Photos credit: Tanja-Tiziana
Luc and Taylor meet online, Stevie and Joe get married in a Civil Partnership, and Pig and Knife are two rent boys exploring their death wish.
Pig delves into aspects of life that are frequently venal, unpleasant, disturbing and downright tragic. It’s about punishment, redemption, ownership and sacrifice, self-harm and death-wish, roleplay and the eroticism of violence and of HIV-Aids.
Pig is an exploration of love and identity. It has big ambitions. It ventures into unexplored theatrical territory, aiming to raise gay theatre out of its narrow world. It also hopes to reappraise attitudes toward the straight mainstream in general and the advent of civil partnerships by pitching romantic ideal and addictive hell so close together that they become tragically imperceptible. It asks the questions that everyone asks who has ever loved another.
As well as the original full production at Buddies In Bad Times (Toronto, 2013), Pig has had the following readings and workshops:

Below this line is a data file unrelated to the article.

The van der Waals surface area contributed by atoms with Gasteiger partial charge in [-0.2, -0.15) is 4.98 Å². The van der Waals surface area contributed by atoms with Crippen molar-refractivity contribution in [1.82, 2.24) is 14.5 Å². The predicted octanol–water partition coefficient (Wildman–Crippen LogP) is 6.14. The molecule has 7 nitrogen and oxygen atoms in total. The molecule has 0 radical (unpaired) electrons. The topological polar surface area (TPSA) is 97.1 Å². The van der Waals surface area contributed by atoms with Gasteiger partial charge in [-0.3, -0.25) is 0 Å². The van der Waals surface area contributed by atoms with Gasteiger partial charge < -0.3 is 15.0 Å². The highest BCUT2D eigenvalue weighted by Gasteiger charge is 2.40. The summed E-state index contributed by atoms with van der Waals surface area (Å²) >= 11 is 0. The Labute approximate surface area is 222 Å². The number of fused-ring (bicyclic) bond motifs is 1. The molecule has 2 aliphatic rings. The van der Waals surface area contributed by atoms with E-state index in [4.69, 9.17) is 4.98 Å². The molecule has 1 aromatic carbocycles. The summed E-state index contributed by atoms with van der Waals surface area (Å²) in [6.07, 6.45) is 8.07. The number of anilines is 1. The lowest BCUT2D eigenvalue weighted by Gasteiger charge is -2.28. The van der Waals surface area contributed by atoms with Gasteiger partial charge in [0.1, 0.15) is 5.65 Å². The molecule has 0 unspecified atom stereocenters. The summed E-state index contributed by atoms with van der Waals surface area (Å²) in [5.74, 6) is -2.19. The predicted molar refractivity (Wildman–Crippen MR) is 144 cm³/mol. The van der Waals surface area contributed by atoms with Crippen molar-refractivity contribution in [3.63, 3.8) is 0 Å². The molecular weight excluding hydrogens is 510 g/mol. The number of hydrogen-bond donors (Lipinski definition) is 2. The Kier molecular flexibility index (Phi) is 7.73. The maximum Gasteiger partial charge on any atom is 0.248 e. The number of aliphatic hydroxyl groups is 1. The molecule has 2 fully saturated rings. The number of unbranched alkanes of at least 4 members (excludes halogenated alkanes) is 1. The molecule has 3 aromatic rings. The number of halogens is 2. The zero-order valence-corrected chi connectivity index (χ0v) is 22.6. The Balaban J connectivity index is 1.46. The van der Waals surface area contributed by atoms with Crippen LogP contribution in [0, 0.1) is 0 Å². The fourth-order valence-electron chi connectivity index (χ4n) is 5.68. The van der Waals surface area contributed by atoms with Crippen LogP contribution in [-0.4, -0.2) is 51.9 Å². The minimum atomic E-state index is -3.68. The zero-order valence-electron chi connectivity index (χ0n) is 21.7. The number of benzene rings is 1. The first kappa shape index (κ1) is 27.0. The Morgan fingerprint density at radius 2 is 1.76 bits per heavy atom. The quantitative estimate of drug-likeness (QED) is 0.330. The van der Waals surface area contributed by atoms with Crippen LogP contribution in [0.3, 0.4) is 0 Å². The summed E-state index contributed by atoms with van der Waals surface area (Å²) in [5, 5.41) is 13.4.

RADA, produced by Lloyd Trott, directed by Michael Longhurst, 2009
Oval House, hosted Ben Evans, directed by Hanna Berrigan, 2010
Factory Theatre Company, London, directed by Federay Holmes, 2011
Steppenwolf Garage Theatre, Chicago, directed by Derek Bertelsen, 2011
The Vaults, London, directed by Sarah Meadows, 2017
The language is hard hitting, grotesque and breathtakingly poetic and elegant all at the same time.
Formidable, elegant, unexpected, beautiful.
You will not come out of the play uninvolved. Tim Luscombe in Pig is Sarah Kane x 2. I thought it was stunning.
Lynn Slotkin, CUIT
The material is gay-specific – though it would resonate with any human being who can handle the explicit gay sexuality – and incessantly thoughtprovoking. Those arriving expecting shock value won’t be disappointed when they find themselves having to think – and flinch – on seeing their own dark hearts reflected.
Much has been made of the shocking and daring nature of Pig, but it should also be noted that it has moments that are excruciatingly funny. Playwright Tim Luscombe weaves words into a heightened poetry of scatological brilliance and the resulting laughs are those lacerating ones where one is forced to confront one’s own foibles.
There should also be no question that Pig is a highly literary piece, sumptuously written, dealing with subject matter that could be considered shocking, but is really just ahead of its time.
Drew Rowsome, My Gay Toronto